After Black Friday, Small Business Saturday, and Cyber Monday comes Giving Tuesday. The Tuesday following Thanksgiving has become the unofficial launch of the charitable season, when many people around the globe focus on their holiday and end-of-year giving.
The outpouring of generosity during the giving season raises the question of why all charity can’t be funded privately. Do we even need a government social safety net anymore?
Before we can answer that question we must first determine the replacement cost of the safety net. What percent of federal budget goes to programs that provide aid (other than health insurance or Social Security benefits) to individuals and families facing hardship? Forty percent? Thirty percent? Twenty percent?
The actual answer is 9 percent, or $366 billion.
Could the amount of money donated to private charities cover the substitution cost for the social safety net? The short answer is: it’s not even close. As Arthur C. Brooks explains,
It would be wonderful if America could solve all problems of poverty and need through private charity. We can and should give even more, and conservatives must continue to lead by example. But even in this remarkably charitable country—where voluntary giving alone exceeds the total GDP of nations such as Israel and Chile—private donations cannot guarantee anywhere near the level of assistance that vast majorities of Americans across the political spectrum believe is our moral duty.
Consider the present total that Americans give annually to human-service organizations that assist the vulnerable. It comes to about $40 billion, according to Giving USA. Now suppose that we could spread that sum across the 48 million Americans receiving food assistance, with zero overhead and complete effectiveness. It would come to just $847 per person per year.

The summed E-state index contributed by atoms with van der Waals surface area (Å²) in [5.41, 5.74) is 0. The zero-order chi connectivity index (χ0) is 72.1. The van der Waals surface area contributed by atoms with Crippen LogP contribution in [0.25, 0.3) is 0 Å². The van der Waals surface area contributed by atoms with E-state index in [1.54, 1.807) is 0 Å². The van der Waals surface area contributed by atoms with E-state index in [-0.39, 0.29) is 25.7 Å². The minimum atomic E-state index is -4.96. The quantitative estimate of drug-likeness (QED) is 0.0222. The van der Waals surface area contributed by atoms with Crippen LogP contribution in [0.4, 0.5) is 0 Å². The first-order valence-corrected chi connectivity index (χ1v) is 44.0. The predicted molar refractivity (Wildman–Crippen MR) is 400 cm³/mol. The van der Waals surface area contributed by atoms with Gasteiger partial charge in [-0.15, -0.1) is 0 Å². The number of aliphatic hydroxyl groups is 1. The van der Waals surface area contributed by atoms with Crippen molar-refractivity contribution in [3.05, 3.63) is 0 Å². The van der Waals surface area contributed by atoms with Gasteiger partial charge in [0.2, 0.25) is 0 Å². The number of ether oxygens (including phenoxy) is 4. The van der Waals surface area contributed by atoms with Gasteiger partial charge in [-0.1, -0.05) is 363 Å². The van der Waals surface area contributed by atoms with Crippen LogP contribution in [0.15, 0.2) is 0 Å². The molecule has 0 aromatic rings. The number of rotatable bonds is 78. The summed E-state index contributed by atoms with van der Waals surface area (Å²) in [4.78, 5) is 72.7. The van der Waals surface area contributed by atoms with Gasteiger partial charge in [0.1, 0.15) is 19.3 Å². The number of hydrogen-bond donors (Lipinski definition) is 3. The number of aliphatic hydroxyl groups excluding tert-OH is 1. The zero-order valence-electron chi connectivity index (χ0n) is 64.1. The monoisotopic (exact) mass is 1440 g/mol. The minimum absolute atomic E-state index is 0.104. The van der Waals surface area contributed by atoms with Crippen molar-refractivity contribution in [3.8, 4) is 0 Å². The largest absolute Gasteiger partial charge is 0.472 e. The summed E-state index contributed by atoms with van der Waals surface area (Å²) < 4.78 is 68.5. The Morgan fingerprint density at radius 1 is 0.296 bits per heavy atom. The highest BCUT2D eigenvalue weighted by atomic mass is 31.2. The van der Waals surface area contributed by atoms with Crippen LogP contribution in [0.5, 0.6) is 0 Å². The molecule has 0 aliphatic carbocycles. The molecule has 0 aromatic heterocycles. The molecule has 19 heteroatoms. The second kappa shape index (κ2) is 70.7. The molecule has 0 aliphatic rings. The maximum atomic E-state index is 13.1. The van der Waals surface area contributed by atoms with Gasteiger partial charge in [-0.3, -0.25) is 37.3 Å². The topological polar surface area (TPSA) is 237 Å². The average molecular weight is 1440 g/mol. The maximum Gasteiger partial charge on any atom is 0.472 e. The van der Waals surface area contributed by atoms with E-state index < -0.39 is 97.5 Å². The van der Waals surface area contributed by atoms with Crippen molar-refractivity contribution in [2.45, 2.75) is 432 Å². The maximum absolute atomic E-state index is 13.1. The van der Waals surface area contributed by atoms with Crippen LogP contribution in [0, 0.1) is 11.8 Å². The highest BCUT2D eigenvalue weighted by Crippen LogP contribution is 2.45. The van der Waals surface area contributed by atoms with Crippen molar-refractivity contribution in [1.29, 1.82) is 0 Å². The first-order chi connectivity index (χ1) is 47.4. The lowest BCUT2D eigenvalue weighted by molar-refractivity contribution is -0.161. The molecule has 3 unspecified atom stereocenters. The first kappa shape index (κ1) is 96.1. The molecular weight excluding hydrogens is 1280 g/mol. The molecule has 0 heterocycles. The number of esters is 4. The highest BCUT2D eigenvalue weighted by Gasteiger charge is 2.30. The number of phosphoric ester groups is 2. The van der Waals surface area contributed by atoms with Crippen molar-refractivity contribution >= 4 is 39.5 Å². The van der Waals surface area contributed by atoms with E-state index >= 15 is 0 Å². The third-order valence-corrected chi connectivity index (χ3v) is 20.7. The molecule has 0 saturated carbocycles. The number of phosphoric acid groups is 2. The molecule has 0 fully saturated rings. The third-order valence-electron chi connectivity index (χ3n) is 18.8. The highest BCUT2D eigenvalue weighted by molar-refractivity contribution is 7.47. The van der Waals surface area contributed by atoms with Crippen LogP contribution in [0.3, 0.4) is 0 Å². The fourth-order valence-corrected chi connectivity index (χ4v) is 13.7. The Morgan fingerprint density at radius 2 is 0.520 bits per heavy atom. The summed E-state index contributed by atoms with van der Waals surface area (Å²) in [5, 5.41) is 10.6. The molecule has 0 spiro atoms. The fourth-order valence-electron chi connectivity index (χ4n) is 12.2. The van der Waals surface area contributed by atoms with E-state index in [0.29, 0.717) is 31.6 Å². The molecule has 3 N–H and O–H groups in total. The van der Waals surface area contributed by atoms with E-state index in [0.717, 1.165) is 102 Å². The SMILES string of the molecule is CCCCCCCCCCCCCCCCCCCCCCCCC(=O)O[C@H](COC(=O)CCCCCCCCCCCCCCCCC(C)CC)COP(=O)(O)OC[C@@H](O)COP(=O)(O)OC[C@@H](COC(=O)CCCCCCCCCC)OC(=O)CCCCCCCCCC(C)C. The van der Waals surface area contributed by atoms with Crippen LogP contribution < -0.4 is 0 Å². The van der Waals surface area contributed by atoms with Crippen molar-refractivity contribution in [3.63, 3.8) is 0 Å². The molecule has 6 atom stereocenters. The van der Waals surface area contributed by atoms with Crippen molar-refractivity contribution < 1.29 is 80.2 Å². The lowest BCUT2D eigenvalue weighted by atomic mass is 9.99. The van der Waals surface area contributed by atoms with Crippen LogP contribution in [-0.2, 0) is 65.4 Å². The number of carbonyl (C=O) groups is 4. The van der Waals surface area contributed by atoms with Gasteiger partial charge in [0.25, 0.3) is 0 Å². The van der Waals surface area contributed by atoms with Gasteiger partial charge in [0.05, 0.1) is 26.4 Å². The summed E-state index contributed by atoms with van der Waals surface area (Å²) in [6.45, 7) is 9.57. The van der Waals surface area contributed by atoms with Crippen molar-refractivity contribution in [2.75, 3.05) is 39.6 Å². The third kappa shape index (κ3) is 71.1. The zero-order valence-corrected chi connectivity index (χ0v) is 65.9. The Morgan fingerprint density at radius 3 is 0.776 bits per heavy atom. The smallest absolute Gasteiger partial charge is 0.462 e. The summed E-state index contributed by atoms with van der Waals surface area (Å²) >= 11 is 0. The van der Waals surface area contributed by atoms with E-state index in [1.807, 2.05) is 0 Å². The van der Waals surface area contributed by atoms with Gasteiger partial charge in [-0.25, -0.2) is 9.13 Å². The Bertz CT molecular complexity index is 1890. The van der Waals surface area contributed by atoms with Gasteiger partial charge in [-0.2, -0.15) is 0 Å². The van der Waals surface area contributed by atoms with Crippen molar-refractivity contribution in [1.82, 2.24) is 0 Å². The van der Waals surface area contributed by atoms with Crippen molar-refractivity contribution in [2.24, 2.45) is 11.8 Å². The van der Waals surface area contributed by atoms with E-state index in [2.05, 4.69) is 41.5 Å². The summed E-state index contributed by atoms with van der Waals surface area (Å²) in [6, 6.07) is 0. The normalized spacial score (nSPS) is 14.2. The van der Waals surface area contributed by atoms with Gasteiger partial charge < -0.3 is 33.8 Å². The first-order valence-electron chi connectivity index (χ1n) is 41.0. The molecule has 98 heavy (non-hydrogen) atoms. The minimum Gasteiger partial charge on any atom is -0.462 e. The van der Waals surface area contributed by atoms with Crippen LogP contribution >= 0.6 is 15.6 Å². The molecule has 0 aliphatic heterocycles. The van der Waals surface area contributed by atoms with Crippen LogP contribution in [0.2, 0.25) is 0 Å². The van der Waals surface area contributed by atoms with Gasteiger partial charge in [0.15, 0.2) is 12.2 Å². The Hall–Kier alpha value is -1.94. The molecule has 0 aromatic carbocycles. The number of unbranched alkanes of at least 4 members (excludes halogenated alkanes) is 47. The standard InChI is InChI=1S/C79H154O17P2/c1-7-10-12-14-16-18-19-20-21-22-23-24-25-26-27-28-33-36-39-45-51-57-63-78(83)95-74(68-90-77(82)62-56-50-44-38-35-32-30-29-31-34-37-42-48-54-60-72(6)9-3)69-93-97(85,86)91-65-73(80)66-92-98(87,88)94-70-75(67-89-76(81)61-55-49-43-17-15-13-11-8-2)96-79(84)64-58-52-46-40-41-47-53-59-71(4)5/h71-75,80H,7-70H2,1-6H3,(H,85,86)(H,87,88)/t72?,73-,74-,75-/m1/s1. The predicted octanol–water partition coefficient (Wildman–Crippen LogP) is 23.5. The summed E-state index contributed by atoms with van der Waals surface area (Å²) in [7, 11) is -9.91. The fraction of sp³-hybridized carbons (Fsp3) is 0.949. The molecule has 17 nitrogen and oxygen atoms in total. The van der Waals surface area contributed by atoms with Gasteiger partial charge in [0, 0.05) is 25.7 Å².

Or take the incredible donation levels that followed Hurricane Katrina in 2011. The outpouring of contributions exceeded $3 billion, a record-setting figure that topped even the response to the attacks of September 11, 2001. But even this historic episode raised enough to offset only 3 percent of the costs the storm imposed on the devastated areas of Louisiana and Mississippi. Voluntary charity simply cannot get the job done on its own.
In 2017, an estimated $274 million was raised online in the U.S. during the sixth annual Giving Tuesday. To cover just the cost of the safety net provided by the federal government ($366 billion) we’d need to raise 3.5 times more than was donated on Giving Tuesday every single day throughout the entire year.
The unfortunate reality is that Americans donate to private charity less than 10 percent of the amount provided by the government’s social safety net. But let’s assume that state-based welfare is rife with fraud and abuse and that after reforms we could cut the amount spent in half. Even then private charity would only cover 20 percent of the original amount needed.
Some people might argue that charity would be funded if the government wasn’t already taking the money from citizens. But last year Americans were given a tax cut equal to about $550 billion a year. That’s more than enough to pay for the safety net ($366 billion) and still have half a billion dollars in leftover tax cuts for every man, woman, and child in America. Yet we are not expected to see $366 billion in directed charitable giving to alleviating poverty.
There are a lot of conservatives (including me) who think our neighbors in need would be better off if most or all of the safety net was funded by charity. But the sobering reality is that we have a long, long way to go before that is even in the realm of possibility. Americans only currently give a combined total of $390 billion a year—and that’s for every form of charity (churches, education, non-profits, animal shelters, arts programs, etc.).
If we are going to convince our fellow Americans that government should get out of the welfare business, we need to figure out a way to close the charity gap and show the private sector truly can take care of the poor and needy.
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